Five men walked into a garda station, late at night, and shockingly revealed how, while carrying out a break-in at an isolated rural house in Co Limerick, they had discovered two rotting bodies.
The grim saga unfolded yesterday at an inquest in Newcastle West into the deaths of Thomas Ruttle, aged 56, and Julia Holmes, aged 63.
Their badly decomposed bodies were found side by side in a bed at Mr Ruttle’s home at Boolaglass Askeaton.
Suicide notes were also discovered.
Ms Holmes, who originally came from Co Tyrone, had led the precarious life of an international fraudster before meeting the innocent and staid Mr Ruttle on the internet.
He knew nothing of her life of crime.
Due to the state of decomposition, post-mortem examinations could not determine an exact cause of death.
Coroner Antoinette Simon directed a jury of seven men to return a verdict that both persons died by suicide.
Inspector Brian O’Donovan, opening the hearing, read out a sworn deposition given by Sergeant Gearoid Thompson.
Sgt Thompson recalled being on duty at Newcastle West garda station shortly after midnight on May 18, 2015.
Five men, members of the Harty family from Askeaton, arrived and asked to speak to the duty sergeant.
The five men were agitated and one asked to speak in private with the sergeant.
Pa Harty told the officer that members of the family had gone to a house between Askeaton and Rathkeale earlier that night to steal scrap.
They knew a man named Ruttle lived there with a woman from the North who was wanted by the police.
Mr Harty told gardaí how they found two bodies upstairs in a bed after forcing their way into the house.
Gardaí went to the house and found the badly decomposed bodies side by side on a bed.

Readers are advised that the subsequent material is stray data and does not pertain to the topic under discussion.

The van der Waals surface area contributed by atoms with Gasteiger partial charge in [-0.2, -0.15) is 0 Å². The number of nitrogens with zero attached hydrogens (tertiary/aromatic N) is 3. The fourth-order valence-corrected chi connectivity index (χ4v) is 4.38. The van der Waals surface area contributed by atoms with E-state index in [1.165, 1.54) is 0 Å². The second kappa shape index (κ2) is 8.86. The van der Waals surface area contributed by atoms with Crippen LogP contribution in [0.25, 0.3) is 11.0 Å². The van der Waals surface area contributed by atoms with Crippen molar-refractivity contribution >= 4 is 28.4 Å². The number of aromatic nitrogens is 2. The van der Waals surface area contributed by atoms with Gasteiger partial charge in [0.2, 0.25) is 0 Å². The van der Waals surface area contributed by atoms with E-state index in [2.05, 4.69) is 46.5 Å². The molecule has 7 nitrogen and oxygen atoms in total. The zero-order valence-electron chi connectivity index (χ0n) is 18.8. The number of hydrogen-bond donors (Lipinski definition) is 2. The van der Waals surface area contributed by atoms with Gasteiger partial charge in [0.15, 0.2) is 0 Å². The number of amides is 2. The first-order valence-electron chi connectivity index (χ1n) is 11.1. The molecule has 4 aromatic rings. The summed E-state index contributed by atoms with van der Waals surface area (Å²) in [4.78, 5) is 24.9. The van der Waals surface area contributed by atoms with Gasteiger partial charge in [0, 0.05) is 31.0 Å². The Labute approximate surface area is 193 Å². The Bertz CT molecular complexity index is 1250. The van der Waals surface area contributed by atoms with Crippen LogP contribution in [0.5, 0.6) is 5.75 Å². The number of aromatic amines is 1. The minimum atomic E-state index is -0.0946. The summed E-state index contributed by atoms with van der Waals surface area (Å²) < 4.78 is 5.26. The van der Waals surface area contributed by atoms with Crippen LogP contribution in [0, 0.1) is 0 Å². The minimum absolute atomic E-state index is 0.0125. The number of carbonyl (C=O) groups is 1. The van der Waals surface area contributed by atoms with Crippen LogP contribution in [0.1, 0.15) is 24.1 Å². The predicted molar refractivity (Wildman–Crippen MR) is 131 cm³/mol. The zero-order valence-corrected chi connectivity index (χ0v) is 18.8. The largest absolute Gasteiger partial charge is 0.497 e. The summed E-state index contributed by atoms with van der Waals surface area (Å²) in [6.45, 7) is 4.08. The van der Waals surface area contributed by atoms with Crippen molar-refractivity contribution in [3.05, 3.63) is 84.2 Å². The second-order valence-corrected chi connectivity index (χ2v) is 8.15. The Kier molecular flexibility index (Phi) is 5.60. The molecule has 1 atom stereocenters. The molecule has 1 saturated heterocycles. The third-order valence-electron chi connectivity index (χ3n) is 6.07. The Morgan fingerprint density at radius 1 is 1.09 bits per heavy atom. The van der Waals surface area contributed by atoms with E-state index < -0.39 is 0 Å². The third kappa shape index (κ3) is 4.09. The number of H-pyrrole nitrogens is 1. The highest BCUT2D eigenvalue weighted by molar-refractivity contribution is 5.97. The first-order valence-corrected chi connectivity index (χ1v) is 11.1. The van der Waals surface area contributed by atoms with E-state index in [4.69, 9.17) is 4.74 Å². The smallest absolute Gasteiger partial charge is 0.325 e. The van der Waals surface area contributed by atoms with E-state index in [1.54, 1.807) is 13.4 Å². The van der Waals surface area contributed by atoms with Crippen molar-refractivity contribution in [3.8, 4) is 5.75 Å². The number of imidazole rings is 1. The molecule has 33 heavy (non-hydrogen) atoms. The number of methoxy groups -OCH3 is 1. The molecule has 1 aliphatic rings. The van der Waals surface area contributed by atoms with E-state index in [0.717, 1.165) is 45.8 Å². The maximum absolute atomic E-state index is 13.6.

There had been a rifle and shotgun in the bedroom but they had not been discharged.
Hand-written suicide notes by Thomas Ruttle and Julia Holmes were discovered on the kitchen table.
The notes provided instructions as to what was to be done with the bodies.
The notes indicated there was a suicide pact between the pair.
Ms Simon said she would not publicly disclose the contents of the notes and letters written by the couple, but would make them available to the families if requested.
The house appeared to have been ransacked, Dr Cassidy said, but there had been no signs of violence on either body.
Due to the state of the bodies, her analysis could not establish an exact cause of death.
The coroner said the over-riding evidence was that the pair died by suicide. Ms Simon said she was satisfied there was no third party involved.
She directed the jury to return verdicts of death by suicide verdict in respect of Mr Ruttle and Ms Holmes.
She said the deaths had caused extreme sadness to the families of the deceased and expressed the hope that the inquest would bring to a finality the past lives of the deceased.
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